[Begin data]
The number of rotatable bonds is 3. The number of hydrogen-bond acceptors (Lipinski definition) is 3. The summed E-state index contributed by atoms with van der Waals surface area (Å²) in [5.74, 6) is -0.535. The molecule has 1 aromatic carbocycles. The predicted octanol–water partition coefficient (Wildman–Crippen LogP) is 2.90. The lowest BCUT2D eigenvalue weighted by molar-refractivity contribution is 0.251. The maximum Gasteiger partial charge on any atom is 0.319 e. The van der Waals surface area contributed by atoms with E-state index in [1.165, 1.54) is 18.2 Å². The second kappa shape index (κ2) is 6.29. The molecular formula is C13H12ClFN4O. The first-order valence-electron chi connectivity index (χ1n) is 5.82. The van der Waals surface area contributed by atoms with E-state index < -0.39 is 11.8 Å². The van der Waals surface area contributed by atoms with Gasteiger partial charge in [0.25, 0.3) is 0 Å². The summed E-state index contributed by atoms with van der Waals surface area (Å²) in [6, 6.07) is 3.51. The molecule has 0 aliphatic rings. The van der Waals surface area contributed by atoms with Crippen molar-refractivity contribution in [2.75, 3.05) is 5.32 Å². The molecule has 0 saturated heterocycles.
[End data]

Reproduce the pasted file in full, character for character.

The number of rotatable bonds is 3. The number of hydrogen-bond acceptors (Lipinski definition) is 3. The summed E-state index contributed by atoms with van der Waals surface area (Å²) in [5.74, 6) is -0.535. The molecule has 1 aromatic carbocycles. The predicted octanol–water partition coefficient (Wildman–Crippen LogP) is 2.90. The lowest BCUT2D eigenvalue weighted by molar-refractivity contribution is 0.251. The maximum Gasteiger partial charge on any atom is 0.319 e. The van der Waals surface area contributed by atoms with E-state index in [1.165, 1.54) is 18.2 Å². The second kappa shape index (κ2) is 6.29. The molecular formula is C13H12ClFN4O. The first-order valence-electron chi connectivity index (χ1n) is 5.82. The van der Waals surface area contributed by atoms with E-state index < -0.39 is 11.8 Å². The van der Waals surface area contributed by atoms with Gasteiger partial charge in [0.25, 0.3) is 0 Å². The summed E-state index contributed by atoms with van der Waals surface area (Å²) in [6, 6.07) is 3.51. The molecule has 0 aliphatic rings. The van der Waals surface area contributed by atoms with Crippen molar-refractivity contribution in [2.75, 3.05) is 5.32 Å². The molecule has 0 saturated heterocycles.